CHANGES ARE BEING SOUGHT over the way questions for Scottish Government ministers are taken at the Holyrood parliament following the failure of a Moray health issue being put this week.
Regional MSP Douglas Ross was anxious to place a question before the Scottish Government Health Secretary – but the time taken to answer ‘supplementary’ questions meant he was ‘timed out’.
Time ran out despite 40 minutes being allocated for the 20 questions being put – with Mr Ross seeking to ask about ophthalmic services at Dr Gray’s but unable to do so as he was 12th in line and time ran out at the 11th question.
Undeterred, Mr Ross raised a point of order over the issue and managed to garner some support from the Presiding Officer.
The MSP said: “Forty minutes were allocated to health questions and as one of the 20 MSPs selected to ask a question I was keen to raise the issue of ophthalmic services at Dr Gray’s directly with the Cabinet Secretary for Health.
“The constituents I had met to discuss this issue were keen to see it raised in Parliament as it is a vital service for many people in Moray.
“As question time was stopped just before my question I asked the Presiding Officer to reflect on the fact that issues such as the level of eye care available in Moray should be raised in the chamber and it was unfortunate that this issue couldn’t be debated.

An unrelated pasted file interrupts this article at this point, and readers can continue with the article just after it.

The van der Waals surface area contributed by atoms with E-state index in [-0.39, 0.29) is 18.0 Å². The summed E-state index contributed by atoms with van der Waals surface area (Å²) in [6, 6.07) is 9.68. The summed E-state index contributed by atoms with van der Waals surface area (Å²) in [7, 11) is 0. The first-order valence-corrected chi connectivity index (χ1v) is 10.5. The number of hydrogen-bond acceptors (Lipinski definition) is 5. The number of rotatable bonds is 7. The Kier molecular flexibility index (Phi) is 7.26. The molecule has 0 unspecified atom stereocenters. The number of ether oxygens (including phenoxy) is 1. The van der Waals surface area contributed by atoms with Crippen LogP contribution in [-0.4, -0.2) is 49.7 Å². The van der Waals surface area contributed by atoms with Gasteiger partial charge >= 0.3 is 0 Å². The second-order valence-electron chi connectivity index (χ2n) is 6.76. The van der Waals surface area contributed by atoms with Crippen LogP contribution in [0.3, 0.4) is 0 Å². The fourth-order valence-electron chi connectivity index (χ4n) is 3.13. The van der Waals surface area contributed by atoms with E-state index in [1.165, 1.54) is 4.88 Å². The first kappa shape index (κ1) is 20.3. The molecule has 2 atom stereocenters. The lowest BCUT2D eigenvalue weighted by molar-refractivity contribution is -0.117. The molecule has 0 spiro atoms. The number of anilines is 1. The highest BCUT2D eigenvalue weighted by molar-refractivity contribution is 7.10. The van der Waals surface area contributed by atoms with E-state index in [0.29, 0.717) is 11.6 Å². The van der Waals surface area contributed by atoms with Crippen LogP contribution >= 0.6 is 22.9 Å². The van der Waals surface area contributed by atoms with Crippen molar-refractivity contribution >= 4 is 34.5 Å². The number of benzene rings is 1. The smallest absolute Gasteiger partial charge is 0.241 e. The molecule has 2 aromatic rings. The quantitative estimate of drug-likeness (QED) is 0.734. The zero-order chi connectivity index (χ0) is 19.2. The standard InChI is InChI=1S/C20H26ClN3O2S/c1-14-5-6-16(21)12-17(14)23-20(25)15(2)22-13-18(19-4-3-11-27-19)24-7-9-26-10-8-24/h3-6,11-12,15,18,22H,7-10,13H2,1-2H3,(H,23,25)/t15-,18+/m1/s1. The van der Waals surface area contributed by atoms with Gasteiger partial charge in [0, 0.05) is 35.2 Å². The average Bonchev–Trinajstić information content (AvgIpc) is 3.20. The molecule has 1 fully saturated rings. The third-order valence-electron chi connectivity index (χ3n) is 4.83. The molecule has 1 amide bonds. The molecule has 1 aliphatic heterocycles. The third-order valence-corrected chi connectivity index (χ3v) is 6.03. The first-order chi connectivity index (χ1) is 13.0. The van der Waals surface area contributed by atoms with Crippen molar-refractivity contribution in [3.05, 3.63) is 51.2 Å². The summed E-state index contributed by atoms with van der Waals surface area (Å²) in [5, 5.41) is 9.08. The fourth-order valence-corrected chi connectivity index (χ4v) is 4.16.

“I am pleased that the Presiding Officer agreed that changes may be required for question time and while it may not have technically been a Point of Order my contribution allowed me to get on the record the local concerns about eye care at Dr Gray’s.
“I have also written to the Chief Executive of NHS Grampian about this as there is a real concern amongst many people that this is another service which was previously provided locally that has been moved to Aberdeen.”
After the MSP raised his point of order in the Parliament, the Presiding Officer replied: “I thank Mr Ross for that. I am not sure that it is a point of order, but I assure him that the matters are under active consideration.
“For example, we are considering whether to reduce the number of questions selected. I am conscious that the member who has question 20, for example, will be sitting in the chamber without there being any realistic chance of our getting to that question. We are looking at the possibility of reducing the number of questions being submitted.
“On supplementary questions, I am anxious to take members who want to ask those. A number of members pressed their buttons today—including a number of Mr Ross’s colleagues, whose supplementaries I was not able to take. Sometimes I am unable to do so due to the length of replies from the minister, but that happens sometimes because the question requires a lengthy answer.
“These are difficult matters, but they are under consideration – I hope that Douglas Ross will accept that.”
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